The TB12 diet includes rules like eliminating foods like potatoes, peppers, mushrooms, tomatoes, and berries. Brady believes these foods, which fall under the “nightshades” category, can cause inflammation.
This idea isn’t science-backed, and food-related inflammation is typically not enough to cause adverse health issues like the TB12 diet suggests. Skipping out on so many types of good-for-you produce could result in nutrient deficiencies.
The whole diet is also loosely based on eating alkaline, a largely debunked diet myth that suggests eating foods with a low pH will promote bone health and provide more energy. “If you actually eat a bunch of baking soda – even if you do that – you don’t change [the pH level] that much,” Mayo Clinic sports performance expert Michael Joyner told Vox.
The TB12 diet also suggests drinking an extremely huge amount of water (up to 2.5 gallons daily), which may be helpful to a constantly training athlete like Brady, but can cause permanent brain damage to an average Joe who usually drinks less water.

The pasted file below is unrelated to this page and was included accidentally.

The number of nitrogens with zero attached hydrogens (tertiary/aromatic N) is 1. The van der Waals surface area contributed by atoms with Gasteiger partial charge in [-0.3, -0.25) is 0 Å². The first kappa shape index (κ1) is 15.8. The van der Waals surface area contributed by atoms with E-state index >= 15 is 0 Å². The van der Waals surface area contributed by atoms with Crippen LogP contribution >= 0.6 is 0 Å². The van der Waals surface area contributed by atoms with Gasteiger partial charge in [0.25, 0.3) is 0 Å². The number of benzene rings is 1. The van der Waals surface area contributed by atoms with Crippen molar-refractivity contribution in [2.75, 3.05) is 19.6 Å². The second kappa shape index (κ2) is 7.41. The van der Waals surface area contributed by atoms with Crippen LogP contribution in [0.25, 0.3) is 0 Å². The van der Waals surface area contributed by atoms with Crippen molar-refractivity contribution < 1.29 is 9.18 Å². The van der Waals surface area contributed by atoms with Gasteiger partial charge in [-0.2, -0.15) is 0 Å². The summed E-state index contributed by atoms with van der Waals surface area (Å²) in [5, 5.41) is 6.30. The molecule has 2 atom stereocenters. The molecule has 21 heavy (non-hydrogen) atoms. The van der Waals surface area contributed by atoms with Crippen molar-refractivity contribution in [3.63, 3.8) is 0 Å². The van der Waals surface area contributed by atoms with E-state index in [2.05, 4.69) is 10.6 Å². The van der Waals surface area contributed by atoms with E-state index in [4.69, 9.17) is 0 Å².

Followers of the carnivore diet eat only animal products.
Besides the obvious meaty choices, other carnivore-approved foods include eggs, fish, and dairy.
Nutritionists don’t think this is a good plan, since there’s essentially no dietary fibre in the mix and it’s missing a lot of key nutrients we don’t get from animals, like the beneficial plant chemicals in fruits and vegetables that studies suggest help reduce our cancer risk.
Fruitarians eat only fruit.
Sure, being a frugivore, and subsisting on fruits, roots, nuts and seeds may work for animals like orangutans, but the human version of this plan – being a “fruitarian” – is probably not the best idea.
Apple cofounder Steve Jobs, who died from complications of pancreatic cancer in 2011, was said to be a fan of this fruity diet, but when Ashton Kutcher tried it in 2013 while preparing to play Jobs in a biopic, the all-fruit plan had some scary effects on his own pancreas.
“I went to the hospital like two days before we started shooting the movie,” Kutcher told USA Today. “I was like doubled over in pain.”
The pancreas secretes insulin in the body when we eat carbs like sugary fruit.
“If all he was doing was eating fruit, he may have been overworking it,” dietitian Keri Gans told US News and World Report of Kutcher.
In addition to posing serious malnutrition and pancreatic risks, the diet is high in sugar, which makes it a disaster for diabetics and can set fruit dieters up for weight gain and tooth decay.
“By relying mainly on fruits and depriving yourself of needed vitamins, fats and proteins, it’s possible to push your body into starvation mode,” Cleveland Clinic dietitian Laura Jeffers wrote. “If your body feels it’s starving, it will slow down your metabolism in an attempt to conserve energy for vital functions.”